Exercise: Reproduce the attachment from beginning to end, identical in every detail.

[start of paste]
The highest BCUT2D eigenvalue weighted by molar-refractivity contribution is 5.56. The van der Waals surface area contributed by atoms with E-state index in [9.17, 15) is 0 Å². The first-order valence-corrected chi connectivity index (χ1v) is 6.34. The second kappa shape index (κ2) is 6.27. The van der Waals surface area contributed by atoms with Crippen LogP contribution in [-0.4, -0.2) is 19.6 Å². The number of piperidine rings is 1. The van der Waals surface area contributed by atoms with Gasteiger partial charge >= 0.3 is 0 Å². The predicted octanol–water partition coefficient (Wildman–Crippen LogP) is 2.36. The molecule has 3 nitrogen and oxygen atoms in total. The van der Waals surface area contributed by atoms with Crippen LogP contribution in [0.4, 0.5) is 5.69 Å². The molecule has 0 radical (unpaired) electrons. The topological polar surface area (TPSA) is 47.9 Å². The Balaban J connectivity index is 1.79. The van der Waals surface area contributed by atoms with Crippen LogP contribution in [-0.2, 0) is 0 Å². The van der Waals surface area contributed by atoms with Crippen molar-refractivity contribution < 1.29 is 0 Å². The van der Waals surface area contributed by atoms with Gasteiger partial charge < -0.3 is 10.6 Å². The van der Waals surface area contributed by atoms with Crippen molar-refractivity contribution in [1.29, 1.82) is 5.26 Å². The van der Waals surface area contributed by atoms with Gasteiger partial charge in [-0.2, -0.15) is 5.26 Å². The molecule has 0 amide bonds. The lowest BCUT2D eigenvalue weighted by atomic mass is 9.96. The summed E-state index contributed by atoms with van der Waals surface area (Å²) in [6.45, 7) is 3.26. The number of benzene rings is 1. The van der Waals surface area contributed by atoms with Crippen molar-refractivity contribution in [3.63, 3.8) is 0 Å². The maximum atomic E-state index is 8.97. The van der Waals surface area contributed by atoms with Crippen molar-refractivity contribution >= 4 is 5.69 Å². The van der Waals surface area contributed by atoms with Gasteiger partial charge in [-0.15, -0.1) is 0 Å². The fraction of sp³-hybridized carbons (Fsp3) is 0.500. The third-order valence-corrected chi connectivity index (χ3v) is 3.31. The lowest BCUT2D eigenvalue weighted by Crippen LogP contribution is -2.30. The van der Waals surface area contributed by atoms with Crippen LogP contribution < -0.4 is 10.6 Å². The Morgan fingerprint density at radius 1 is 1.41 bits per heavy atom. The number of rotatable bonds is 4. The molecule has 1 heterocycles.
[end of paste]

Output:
The highest BCUT2D eigenvalue weighted by molar-refractivity contribution is 5.56. The van der Waals surface area contributed by atoms with E-state index in [9.17, 15) is 0 Å². The first-order valence-corrected chi connectivity index (χ1v) is 6.34. The second kappa shape index (κ2) is 6.27. The van der Waals surface area contributed by atoms with Crippen LogP contribution in [-0.4, -0.2) is 19.6 Å². The number of piperidine rings is 1. The van der Waals surface area contributed by atoms with Gasteiger partial charge >= 0.3 is 0 Å². The predicted octanol–water partition coefficient (Wildman–Crippen LogP) is 2.36. The molecule has 3 nitrogen and oxygen atoms in total. The van der Waals surface area contributed by atoms with Crippen LogP contribution in [0.4, 0.5) is 5.69 Å². The molecule has 0 radical (unpaired) electrons. The topological polar surface area (TPSA) is 47.9 Å². The Balaban J connectivity index is 1.79. The van der Waals surface area contributed by atoms with Crippen LogP contribution in [-0.2, 0) is 0 Å². The van der Waals surface area contributed by atoms with Crippen molar-refractivity contribution < 1.29 is 0 Å². The van der Waals surface area contributed by atoms with Gasteiger partial charge < -0.3 is 10.6 Å². The van der Waals surface area contributed by atoms with Crippen molar-refractivity contribution in [1.29, 1.82) is 5.26 Å². The van der Waals surface area contributed by atoms with Gasteiger partial charge in [-0.2, -0.15) is 5.26 Å². The molecule has 0 amide bonds. The lowest BCUT2D eigenvalue weighted by atomic mass is 9.96. The summed E-state index contributed by atoms with van der Waals surface area (Å²) in [6.45, 7) is 3.26. The number of benzene rings is 1. The van der Waals surface area contributed by atoms with Crippen molar-refractivity contribution in [3.63, 3.8) is 0 Å². The maximum atomic E-state index is 8.97. The van der Waals surface area contributed by atoms with Crippen molar-refractivity contribution >= 4 is 5.69 Å². The van der Waals surface area contributed by atoms with Gasteiger partial charge in [-0.15, -0.1) is 0 Å². The fraction of sp³-hybridized carbons (Fsp3) is 0.500. The third-order valence-corrected chi connectivity index (χ3v) is 3.31. The lowest BCUT2D eigenvalue weighted by Crippen LogP contribution is -2.30. The van der Waals surface area contributed by atoms with Crippen LogP contribution < -0.4 is 10.6 Å². The Morgan fingerprint density at radius 1 is 1.41 bits per heavy atom. The number of rotatable bonds is 4. The molecule has 1 heterocycles.